Insurance-linked securities (ILS) and more broadly the reinsurance industry, must demonstrate to investors that the margin in the product is sustainable, to deliver greater confidence to capital and encourage more significant inflows to the space, Aditya Dutt, President of Aeolus Capital Management has said.
Speaking during an AM Best hosted webinar yesterday, Aditya Dutt explained the challenging backdrop that has affected both the traditional and alternative reinsurance sectors, when it comes to attracting new capital.
He also highlighted why the current environment is one of, if not the most, challenging periods in the ILS market’s history.
“The big picture, from my perspective, is we appear to have gone through a five-year process, maybe longer, of price discovery in the property catastrophe reinsurance market,” Dutt explained.
“Each year, we have a catastrophe and the market says, well prices should be up 20% or 25% and then we have another year of $100 billion of insured losses and the market says no, no, it’s another 25%, and so on and so forth.
“Here we are five years later, after ‘17, continuing to engage in a process of price discovery,” he said.
Dutt believes that, while this price discovery continues in the manner we’ve seen, it’s hard to provide the confidence investors need to allocate to reinsurance and to the ILS asset class.
“I think until we settle on price and an adequate return it’s difficult for investors, whether they’re traditional or ILS investors, to come in, because it’s hard to understand the underlying risk that they’re accepting, and if it’s hard to understand the underlying risks they’re accepting, it’s hard to price it,” he explained.
Adding that, “If the industry is constantly changing and engaging in price discovery, that becomes a difficult process.”
Dutt said that this shouldn’t be taken as a negative, as all industries, reinsurance included, have engaged in price discovery in the past.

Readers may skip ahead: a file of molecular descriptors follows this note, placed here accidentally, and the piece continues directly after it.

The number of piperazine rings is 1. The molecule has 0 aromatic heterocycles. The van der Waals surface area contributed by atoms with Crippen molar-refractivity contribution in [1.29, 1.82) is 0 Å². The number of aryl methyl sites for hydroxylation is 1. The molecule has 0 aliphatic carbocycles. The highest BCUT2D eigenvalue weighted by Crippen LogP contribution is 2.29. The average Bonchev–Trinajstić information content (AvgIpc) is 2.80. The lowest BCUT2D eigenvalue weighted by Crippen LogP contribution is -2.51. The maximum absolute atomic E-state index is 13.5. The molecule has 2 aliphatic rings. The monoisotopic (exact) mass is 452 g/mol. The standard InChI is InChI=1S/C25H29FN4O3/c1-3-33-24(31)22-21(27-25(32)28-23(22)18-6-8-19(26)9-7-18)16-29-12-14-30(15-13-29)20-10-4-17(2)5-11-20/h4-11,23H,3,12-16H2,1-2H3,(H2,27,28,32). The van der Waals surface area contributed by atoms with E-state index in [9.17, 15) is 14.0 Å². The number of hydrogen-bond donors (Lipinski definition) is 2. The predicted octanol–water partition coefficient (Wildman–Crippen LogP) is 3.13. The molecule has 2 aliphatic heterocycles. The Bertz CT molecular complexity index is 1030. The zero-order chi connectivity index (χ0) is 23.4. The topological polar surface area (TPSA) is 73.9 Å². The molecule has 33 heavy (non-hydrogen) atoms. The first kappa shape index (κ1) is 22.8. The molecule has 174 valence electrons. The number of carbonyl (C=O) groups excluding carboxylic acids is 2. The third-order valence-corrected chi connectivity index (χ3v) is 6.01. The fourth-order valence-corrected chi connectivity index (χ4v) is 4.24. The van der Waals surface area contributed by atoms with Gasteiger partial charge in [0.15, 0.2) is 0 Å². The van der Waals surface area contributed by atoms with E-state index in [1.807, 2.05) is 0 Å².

He gave the examples of other hard reinsurance markets of the past, where price discovery was engaged in afterwards, but the industry was lucky enough to enter a period of fewer losses which helped spread the belief that an equilibrium had been reached.
“It just so happened that every year after those tragedies, we happened to have a clean year. So, each time investors were rewarded for entering the market, and each time they believed they’d reached a pricing equilibrium,” he said.
But, “That has not been true for the past five years.”
Leading Dutt to say, “Until we convince investors, which is very difficult to do, that we have reached pricing equilibrium, it’s very difficult for capital to come back.”
A second reason that the reinsurance and ILS market is facing a particularly challenging capital raising environment is the macro-economic situation, Dutt believes.
He explained that, “We’re trying to raise capital and entice investors into ILS with a difficult backdrop, but also with a reversal of accommodative monetary policy that’s flooded the capital markets with money in a coordinated fashion by every central bank in the world for approximately 12 years or more, including COVID.
“Trillions of dollars of new money had gone into the market, everyone’s coffers were very full, they couldn’t earn a rate of return anywhere and we are reversing that that policy.
“So, as cost of capital goes up for everybody, including ourselves, we need to establish that the excess margin, or the margin that we’re able to get from our product, is something that’s sustainable.
“That’s very difficult to do when you have an economic environment, interest rate environment, in constant flux, and a perception that the risk is in constant flux, even though it may not be.
“Until we do that, I think capital will continue to be somewhat circumspect of this market.”
Dutt sees an ongoing process to rebuild investor confidence, saying, “I don’t think this is a six-month process, or a 12-month process.
“I think this is a process of re-engaging with investors over a longer period of time on the merits of our asset class, which certainly exist.”